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Published: 2013/07/25
by Dan Warry-Smith

Phish, Molson Amphitheatre, Toronto, ON – 7/22

Photo by Bill Kelly

Canada waited thirteen years for its latest Phish show, so what difference would an extra thirteen days make? The weather-plagued opening leg of the band’s 2013 summer tour was interrupted in dramatic style, when flooding and power outages forced a postponement of the original Toronto date – July 9th. Going above and beyond their obligations to fans, the Phish organization quickly scrambled to secure a make-up time, softening the blow significantly upon announcing the postponement (as opposed to a cancellation). While some potential visitors may have been dismayed by the travel implications of a delayed performance, Torontonians needed only wait another two weeks for their date with jam-rock destiny.

By the time that Phish returned to town, more storm trouble had interfered with the preceding three-night Chicago run, and the rare fan favorite “Harpua” (which contains a reference to relenting rain) already had been busted out. Add in the sizable gap between local appearances, and the “greatest-hits” setlist that materialized made perfect sense. The x-factor, as all Phish devotees know, would be in the band’s ability to transcend through improvisation. As luck would have it, the stars were aligned for a night of exceptional musical connection.

The energy at the lakeside Molson Amphitheatre was gloriously high when Phish took the stage. Page McConnell relayed the band’s thrilled state of mind, and the opening combo of “The Moma Dance” and “Chalkdust Torture” promptly announced that the creative juices were flowing. The funky and fun “Undermind” was coupled with album-mate “Army of One” – a McConnell original with timely lyrical content (“Northern dilemma, call of the cold”) – as swaths of friends old and new rejoiced in the surreal fruition of this heavily-anticipated soiree. A brief jam on “Twist” set the table for the centerpiece of set one – the patient groupthink release of “Stash”. Ripping versions of “Ocelot” and “Suzy Greenberg” then signaled intermission, as night fell over Lake Ontario.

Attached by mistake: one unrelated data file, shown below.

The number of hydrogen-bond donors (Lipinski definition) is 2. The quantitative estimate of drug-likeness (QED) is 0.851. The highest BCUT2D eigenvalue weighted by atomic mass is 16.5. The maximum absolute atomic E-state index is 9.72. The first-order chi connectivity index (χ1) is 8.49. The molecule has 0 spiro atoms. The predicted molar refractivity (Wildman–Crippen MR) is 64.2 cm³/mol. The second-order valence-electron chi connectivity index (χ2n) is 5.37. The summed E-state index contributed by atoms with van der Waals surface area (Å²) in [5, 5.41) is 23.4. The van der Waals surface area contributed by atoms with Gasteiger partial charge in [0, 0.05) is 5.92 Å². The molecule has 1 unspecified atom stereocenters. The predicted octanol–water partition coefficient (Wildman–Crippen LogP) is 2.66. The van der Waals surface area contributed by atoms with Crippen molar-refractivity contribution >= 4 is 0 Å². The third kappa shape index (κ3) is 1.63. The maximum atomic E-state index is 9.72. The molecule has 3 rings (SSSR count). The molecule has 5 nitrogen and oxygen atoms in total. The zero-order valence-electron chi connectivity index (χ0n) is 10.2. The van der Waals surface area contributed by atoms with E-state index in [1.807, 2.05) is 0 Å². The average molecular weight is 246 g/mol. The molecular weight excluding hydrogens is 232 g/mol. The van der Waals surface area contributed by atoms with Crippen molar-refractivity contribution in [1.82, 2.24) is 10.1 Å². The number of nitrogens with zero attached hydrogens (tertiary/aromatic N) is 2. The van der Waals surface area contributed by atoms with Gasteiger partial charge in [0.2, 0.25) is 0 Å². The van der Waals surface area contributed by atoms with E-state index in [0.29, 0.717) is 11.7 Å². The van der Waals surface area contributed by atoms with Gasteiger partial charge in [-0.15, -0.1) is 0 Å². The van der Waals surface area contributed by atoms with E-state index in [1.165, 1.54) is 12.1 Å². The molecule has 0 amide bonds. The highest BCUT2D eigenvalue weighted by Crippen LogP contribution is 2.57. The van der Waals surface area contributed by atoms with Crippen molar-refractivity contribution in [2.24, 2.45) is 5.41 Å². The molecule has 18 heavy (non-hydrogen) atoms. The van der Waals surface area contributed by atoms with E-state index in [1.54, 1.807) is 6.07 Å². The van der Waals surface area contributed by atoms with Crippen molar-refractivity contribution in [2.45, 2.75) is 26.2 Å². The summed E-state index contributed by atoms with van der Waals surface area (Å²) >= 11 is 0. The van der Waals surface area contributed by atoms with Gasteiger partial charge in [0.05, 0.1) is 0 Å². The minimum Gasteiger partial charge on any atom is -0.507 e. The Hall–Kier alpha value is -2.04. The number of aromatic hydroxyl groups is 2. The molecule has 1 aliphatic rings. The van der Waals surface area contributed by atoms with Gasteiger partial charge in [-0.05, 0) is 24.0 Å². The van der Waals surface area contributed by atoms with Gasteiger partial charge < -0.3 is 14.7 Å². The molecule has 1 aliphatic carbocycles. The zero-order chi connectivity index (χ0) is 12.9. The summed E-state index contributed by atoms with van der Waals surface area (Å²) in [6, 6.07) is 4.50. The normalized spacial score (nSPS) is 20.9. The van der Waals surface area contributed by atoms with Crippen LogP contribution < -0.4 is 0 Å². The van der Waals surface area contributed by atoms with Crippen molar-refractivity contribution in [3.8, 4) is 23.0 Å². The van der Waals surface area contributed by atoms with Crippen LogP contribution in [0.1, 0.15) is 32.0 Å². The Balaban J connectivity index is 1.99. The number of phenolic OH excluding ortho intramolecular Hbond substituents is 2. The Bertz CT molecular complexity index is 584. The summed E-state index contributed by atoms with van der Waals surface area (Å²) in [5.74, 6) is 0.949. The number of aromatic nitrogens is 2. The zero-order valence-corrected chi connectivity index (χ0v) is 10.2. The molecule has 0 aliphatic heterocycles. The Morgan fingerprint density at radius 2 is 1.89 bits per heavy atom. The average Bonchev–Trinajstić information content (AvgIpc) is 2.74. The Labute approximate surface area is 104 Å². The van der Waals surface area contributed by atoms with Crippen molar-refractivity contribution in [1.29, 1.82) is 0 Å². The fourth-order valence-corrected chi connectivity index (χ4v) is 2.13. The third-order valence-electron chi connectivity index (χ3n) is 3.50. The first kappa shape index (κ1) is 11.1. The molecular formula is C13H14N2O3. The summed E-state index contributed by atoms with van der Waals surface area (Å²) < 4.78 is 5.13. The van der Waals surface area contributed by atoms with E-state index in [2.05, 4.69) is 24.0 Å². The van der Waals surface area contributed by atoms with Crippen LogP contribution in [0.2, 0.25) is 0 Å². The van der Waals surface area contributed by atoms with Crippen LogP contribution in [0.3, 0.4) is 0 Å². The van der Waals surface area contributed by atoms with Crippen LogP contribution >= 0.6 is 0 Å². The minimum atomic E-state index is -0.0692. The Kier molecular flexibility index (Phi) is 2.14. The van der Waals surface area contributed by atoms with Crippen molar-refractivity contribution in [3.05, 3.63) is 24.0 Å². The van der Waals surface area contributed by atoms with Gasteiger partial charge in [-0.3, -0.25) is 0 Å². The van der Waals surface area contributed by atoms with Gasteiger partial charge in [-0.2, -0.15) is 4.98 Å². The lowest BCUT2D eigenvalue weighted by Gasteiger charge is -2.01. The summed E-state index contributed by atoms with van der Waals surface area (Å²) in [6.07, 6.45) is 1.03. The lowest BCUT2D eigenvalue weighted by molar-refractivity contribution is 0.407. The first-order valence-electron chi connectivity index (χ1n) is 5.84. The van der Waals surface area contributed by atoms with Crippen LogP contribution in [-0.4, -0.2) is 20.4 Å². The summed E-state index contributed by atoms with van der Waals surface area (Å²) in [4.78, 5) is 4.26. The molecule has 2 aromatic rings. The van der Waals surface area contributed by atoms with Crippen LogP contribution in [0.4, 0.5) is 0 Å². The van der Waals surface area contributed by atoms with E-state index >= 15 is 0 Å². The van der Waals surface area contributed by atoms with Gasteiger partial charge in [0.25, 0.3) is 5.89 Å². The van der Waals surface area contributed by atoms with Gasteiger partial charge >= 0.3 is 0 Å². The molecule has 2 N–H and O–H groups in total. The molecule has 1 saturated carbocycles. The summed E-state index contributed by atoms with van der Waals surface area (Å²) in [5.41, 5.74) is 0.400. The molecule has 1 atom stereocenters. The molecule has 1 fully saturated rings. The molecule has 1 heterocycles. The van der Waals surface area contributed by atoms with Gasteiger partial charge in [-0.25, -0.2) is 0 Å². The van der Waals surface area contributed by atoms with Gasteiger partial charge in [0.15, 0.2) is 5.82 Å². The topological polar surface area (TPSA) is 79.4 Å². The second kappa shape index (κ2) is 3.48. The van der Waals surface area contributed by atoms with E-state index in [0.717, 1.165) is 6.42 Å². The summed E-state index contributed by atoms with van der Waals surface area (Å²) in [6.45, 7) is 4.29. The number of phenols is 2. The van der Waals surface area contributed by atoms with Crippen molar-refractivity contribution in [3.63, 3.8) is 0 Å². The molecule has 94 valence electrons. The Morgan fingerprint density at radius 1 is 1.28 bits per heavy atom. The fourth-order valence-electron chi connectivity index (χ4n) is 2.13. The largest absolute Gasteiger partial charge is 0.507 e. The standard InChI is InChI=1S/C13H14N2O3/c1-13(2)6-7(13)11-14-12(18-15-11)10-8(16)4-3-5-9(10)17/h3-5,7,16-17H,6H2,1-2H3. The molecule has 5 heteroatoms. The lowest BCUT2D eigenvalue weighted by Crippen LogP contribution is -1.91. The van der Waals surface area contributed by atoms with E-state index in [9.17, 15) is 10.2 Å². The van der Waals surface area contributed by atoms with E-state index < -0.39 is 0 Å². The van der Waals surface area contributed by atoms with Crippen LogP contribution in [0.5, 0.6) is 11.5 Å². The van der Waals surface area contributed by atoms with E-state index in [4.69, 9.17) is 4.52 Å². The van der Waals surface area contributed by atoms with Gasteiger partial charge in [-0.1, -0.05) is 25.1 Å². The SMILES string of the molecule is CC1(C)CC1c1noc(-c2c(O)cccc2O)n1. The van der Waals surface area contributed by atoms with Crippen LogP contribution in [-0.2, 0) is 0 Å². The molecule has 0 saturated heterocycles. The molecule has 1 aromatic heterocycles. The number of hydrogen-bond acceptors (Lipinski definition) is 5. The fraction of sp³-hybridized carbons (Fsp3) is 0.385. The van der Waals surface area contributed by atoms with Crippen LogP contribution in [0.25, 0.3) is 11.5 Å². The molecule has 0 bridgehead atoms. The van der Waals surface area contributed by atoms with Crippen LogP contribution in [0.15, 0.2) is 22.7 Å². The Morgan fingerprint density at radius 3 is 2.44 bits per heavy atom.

The predictable set two opener selection of “Down With Disease” abandoned all predictability early in its exploratory section, the band veering outside the lines, led by Trey Anastasio’s inspired guitar work. Jon Fishman injected an aggressive drum pattern, before McConnell joined Anastasio on some psychically-potent interplay, and the jam peaked along with the ecstatic audience. A silky smooth segue into “Also Sprach Zarathustra” easily qualified the set as above average, and there was still plenty to go.

“Piper” shed its skeleton, slipping immediately into deep improv, and finding gorgeous results in the process, before being abandoned for “Tweezer”. This version of the classic jam vehicle stayed within the song’s breezy/bluesy confines, but with all the communication between players of a top notch take. Mike Gordon’s bass went from slap to phaser, it’s electronic tilt pushing the band towards a rare offering of the textbook “Tweezer” slow-down outro. With precious time ticking away, Phish left room for one more adventure – the Anastasio-driven glory of quintessential 80s cut “David Bowie”. Weaving his way through breathtaking licks, and shifting into major key for a blissful middle section, Anastasio was in the pocket. His bandmates and adoring fans were right there with him, joyously breathing in the waning gasps of rarified Canadian air. The long-awaited occasion was a roaring success, and so the wait begins again.

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